Just some thoughts about space

What is it about places that makes them find their way into your soul? A few weeks ago, James and I went down to Tahoe for my grandma’s memorial — the first time that he’s ever been to my portion of Lake Tahoe. And yes, I think of it as mine: the place of lazy summers, running free, exploring barefoot, daily swimming. The unpaved and wild place with pine pitch to coat the calluses on your toes, chickadees and nuthatch at the bird feeder, card games with Grampy and watermelon for lunch.

Desolation Wilderness(Desolation Wilderness, near South Lake Tahoe — one of the best places ever)

Tahoe has evolved since I’ve been going there, of course. Like the rest of the world, it’s largely paved now; it’s more developed, less scrappy. I’ve evolved too. I’m also more developed and less scrappy, I imagine, a little less idealistic, perhaps, or maybe a little more boring and old (though I hope not too much!:)

But those Tahoe pines, that Sierra granite, the blue blue lakes, the Stellar’s jays, the coyotes at night, the sunset over the mountains, the stars. Those are an ingrained part of my soul, and being amidst it again feels like being home. Funny, since Tahoe was never really home but a summer home-away-from-home. But the smell, the dry air, the crunch of pine needles and dry lichen underfoot — somehow, all that feels right, like a familiar hug.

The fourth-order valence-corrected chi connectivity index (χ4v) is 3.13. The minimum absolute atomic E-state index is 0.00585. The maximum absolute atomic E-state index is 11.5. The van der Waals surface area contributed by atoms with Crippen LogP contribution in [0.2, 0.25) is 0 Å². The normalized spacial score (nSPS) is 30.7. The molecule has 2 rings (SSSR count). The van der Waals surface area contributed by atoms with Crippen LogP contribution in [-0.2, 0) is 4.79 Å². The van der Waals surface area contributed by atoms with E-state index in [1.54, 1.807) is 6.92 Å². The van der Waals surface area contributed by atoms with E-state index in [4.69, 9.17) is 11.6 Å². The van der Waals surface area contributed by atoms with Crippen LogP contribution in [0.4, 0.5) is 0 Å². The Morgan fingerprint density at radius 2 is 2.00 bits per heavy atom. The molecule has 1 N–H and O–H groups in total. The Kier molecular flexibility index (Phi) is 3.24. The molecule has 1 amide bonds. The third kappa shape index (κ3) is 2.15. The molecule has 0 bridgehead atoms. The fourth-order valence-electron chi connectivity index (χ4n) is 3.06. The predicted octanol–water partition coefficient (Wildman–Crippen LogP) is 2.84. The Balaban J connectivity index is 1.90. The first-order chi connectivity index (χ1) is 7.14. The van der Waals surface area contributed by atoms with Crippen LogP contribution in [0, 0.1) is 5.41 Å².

sugar pine cone(and it wouldn’t be Tahoe without the sugar pines!)

Portland is my home too, though. I have a feeling that if I were away for long, the red cedars, the doug-fir, the riot of ferns and explosion of edible berries, the moist earth and mossy logs– that, too, would feel like a missing part of my soul. When we met again, I would greet it all the same way I would greet the sugar pines and the unforgiving and beautiful granite.

How lovely, this life where little pieces of the world worm their way into your heart and never let you go, where many places are home and you can let them all embrace you in turn.

 

4 Comments:

  1. As the poet Gary Soto (I believe) said, “we are our geography.”

    Mais tu l’as dit beaucoup mieux!

    • Aw, shucks! :) Merci! :)

      (Funny, I know Gary Soto not as a poet but as an author of young adult novels — guess that’s what happens when you teach 7th grade?)

  2. Great post.

    “somehow, all that feels right, like a familiar hug”

    I love visiting all those places that I grew in – or rather, those places that grew me, or rather, taught me – too. Just day dreaming about them on a busy day feels like a hug, too.

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